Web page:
With trophy shows so dull these days — owing in large measure to the current trend toward laundry-list acceptance speeches delivered by Hollywood luminaries more frightened of forgetting to thank their agent, manager, publicist and spouse than of boring to death tens of millions of viewers — the broadcasting networks struggle to find ways to make sure the gowns are not the most interesting part of the broadcast. This morning, CBS and the TV Academy announced that, in addition to what has become the traditional In Memoriam segment, this weekend’s Primetime Emmy Awards broadcast will also include special tributes to recently deceased industry figures. For better or worse, death does well at trophy shows because viewers will pick watching beautifully decked-out celebrities having an actual genuine moment over beautifully decked-out celebrities thanking agents and lawyers any day. LL Cool J’s heartfelt prayer for the Whitney Houston — who had died the day before — followed by Jennifer Hudson’s moving performance of Houston signature song “I Will Always Love You” sent the 2012 Grammycast skyrocketing in the ratings, also on CBS.

Related: EMMYS: Expanded Tributes Set For Gandolfini, Monteith, Others

Sadly, death has been a big story in the TV industry since the last Emmy ceremony, including the unexpected deaths of James Gandolfini and Cory Monteith. In Sunday’s special tributes, Edie Falco will remember her Sopranos co-star and Jane Lynch will remember her Glee colleague. Michael J. Fox, starring in a new NBC comedy, will pay tribute to Family Ties producer Gary David Goldberg. Robin Williams, starring in a new CBS comedy, will remember friend/mentor Jonathan Winters, and Rob Reiner will fete his longtime All In The Family castmate Jean Stapleton.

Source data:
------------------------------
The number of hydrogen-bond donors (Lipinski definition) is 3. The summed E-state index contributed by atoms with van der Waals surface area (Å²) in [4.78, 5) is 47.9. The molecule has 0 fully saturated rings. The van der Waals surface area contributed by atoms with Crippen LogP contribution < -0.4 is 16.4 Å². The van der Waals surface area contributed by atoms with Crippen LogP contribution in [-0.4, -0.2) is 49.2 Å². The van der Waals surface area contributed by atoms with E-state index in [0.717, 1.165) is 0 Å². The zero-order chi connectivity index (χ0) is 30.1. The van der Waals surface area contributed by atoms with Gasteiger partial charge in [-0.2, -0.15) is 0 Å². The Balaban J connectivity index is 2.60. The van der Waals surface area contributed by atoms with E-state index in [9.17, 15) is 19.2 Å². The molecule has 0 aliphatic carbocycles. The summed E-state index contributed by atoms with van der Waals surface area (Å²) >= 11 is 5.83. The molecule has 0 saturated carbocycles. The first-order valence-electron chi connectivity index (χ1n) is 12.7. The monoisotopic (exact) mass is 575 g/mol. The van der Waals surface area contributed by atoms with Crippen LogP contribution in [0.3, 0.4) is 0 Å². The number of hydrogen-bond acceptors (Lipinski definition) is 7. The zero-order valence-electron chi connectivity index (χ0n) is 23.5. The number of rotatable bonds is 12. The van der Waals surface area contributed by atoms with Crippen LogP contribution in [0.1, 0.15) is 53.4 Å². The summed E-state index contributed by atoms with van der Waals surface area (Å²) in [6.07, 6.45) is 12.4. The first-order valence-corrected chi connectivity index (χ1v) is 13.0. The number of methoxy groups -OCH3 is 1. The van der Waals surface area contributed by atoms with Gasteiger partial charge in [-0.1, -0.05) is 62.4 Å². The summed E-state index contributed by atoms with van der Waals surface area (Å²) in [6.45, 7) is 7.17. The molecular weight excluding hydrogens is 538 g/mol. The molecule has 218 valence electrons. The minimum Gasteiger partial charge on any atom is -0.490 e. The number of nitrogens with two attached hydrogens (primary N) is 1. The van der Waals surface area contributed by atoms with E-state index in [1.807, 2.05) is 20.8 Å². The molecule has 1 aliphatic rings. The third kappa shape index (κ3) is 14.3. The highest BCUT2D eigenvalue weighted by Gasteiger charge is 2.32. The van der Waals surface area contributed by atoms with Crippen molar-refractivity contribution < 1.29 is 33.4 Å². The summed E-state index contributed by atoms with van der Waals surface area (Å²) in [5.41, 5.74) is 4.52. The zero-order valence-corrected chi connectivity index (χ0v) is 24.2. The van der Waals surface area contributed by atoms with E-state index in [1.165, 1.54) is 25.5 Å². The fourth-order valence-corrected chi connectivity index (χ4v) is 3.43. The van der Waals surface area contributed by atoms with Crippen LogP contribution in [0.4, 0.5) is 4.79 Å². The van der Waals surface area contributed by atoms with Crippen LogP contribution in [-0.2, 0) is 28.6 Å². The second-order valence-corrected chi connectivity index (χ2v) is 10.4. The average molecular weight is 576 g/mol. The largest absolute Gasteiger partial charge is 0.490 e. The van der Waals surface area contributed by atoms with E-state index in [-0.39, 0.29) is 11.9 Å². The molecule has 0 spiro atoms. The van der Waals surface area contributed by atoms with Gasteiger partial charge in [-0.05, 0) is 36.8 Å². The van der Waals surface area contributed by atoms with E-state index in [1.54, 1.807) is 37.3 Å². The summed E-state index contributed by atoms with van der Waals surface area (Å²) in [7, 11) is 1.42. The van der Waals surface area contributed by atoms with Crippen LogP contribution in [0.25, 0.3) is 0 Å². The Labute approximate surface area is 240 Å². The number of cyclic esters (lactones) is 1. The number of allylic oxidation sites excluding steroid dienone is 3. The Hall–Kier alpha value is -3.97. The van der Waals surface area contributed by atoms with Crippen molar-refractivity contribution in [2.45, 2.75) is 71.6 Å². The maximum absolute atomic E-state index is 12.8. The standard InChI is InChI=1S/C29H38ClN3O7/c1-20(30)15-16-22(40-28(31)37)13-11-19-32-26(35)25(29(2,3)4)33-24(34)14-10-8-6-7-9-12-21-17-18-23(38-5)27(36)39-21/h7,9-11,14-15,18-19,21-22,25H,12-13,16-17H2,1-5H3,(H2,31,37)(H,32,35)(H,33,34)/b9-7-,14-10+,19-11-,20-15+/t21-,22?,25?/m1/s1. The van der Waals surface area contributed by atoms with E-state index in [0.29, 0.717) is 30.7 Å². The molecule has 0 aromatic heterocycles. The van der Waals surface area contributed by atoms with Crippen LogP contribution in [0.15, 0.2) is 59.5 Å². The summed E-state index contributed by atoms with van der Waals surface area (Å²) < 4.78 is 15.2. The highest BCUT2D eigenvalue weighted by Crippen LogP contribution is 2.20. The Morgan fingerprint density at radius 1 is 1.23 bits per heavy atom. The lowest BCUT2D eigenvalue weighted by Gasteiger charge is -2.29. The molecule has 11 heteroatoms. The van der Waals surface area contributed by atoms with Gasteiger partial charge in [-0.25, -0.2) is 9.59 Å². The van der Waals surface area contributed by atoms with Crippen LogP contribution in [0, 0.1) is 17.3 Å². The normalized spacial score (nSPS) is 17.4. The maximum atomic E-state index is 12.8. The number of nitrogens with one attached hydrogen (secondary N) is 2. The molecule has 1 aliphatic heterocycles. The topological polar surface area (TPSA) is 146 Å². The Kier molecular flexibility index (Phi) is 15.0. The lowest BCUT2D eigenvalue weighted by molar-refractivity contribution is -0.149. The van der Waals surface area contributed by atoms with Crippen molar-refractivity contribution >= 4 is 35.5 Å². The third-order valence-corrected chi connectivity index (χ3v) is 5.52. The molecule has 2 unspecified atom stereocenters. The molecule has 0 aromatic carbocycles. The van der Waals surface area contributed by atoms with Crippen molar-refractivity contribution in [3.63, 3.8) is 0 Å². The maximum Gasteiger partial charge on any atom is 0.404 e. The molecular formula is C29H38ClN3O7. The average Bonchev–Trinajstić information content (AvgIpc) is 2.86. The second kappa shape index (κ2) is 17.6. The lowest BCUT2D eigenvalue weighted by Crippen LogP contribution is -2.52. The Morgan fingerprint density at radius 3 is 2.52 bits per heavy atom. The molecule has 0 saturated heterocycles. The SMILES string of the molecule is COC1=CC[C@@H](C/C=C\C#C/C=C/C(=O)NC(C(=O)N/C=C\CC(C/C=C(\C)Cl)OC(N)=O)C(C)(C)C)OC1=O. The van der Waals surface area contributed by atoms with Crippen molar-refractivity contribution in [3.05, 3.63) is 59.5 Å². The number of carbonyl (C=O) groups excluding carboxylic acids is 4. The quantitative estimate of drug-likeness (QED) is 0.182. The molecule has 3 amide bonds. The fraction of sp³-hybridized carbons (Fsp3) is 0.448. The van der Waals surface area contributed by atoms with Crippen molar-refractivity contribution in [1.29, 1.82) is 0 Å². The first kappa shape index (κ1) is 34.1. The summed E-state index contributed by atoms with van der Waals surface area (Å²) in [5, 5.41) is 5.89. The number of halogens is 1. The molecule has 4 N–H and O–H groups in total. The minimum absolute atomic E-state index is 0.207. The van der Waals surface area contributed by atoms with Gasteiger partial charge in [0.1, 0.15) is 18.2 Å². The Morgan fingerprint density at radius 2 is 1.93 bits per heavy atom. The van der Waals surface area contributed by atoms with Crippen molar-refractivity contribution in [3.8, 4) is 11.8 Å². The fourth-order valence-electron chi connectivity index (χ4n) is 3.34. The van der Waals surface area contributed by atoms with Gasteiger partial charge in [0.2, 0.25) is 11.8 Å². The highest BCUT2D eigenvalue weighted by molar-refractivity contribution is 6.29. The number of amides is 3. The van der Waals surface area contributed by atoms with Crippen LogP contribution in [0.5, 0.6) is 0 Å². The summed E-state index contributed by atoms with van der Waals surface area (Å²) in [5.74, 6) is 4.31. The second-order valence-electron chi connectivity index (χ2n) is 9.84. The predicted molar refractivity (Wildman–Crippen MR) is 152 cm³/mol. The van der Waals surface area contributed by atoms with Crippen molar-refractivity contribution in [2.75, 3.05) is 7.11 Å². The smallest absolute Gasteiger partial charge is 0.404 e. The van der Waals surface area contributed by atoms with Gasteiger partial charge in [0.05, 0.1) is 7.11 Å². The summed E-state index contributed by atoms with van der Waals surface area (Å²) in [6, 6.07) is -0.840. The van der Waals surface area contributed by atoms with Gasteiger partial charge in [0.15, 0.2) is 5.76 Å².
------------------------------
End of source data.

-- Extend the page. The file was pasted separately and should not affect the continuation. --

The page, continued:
CBS did not say today how it planned to make room for the additional tributes. It’s not expected the Emmy producers will make room by enforcing the controversial 45-second restriction placed on Emmy winners during last night’s Creative Arts awards handout. “You have 45 seconds to get from your seat all the way down the aisle, up the steps, and do your acceptance speech,” Creative Arts Emmys producer Spike Jones Jr had warned sternly, just before the beginning of the ceremony, adding, “I’m not kidding.” That said he did make exception for Bob Newhart when he finally won an Emmy after seven nominations over several decades, figuring, correctly, it would be a speech worth hearing. That said, CBS has had great success over the years transforming the Grammy Awards into a trophy show in which a mere 10-ish awards are handed out — less than half the number to be handed out at this weekend’s Primetime Emmys. This has made room during the Grammy broadcast for loads of viewer-pleasing music performances, in memoriam specials, etc., and drastically cut the number of boring acceptance speeches, which do so much to convince viewers the show belongs on their Life Is Too Short List.

The last time CBS tried to inject additional material into the Emmy broadcast it exploded in the network’s eye. In 2009, the network and that year’s producer Don Mischer got the TV Academy’s blessing to tape in advance eight of that year’s 28 derbies, edited out the boring bits and air them during the live ceremony. An estimated 15 minutes could be saved, which would be used “to make the Emmys more relevant to mainstream viewers,” as Mischer explained it to TV critics which, in round numbers, meant he planned to add live performances that might attract viewers to the ratings-hungry trophy show (only 12.2 million people had bothered to watch the Emmycast the previous year, which was an all-time low). The time-shifting plan died when guilds suggested the concept breached their deals with the academy granting it the use of show clips for free in exchange for the promise that when their members pick up their trophies, it will be telecast live as part of each Primetime Emmy Awards telecast.

That year, like this, CBS sitcom star Neil Patrick Harris was host.

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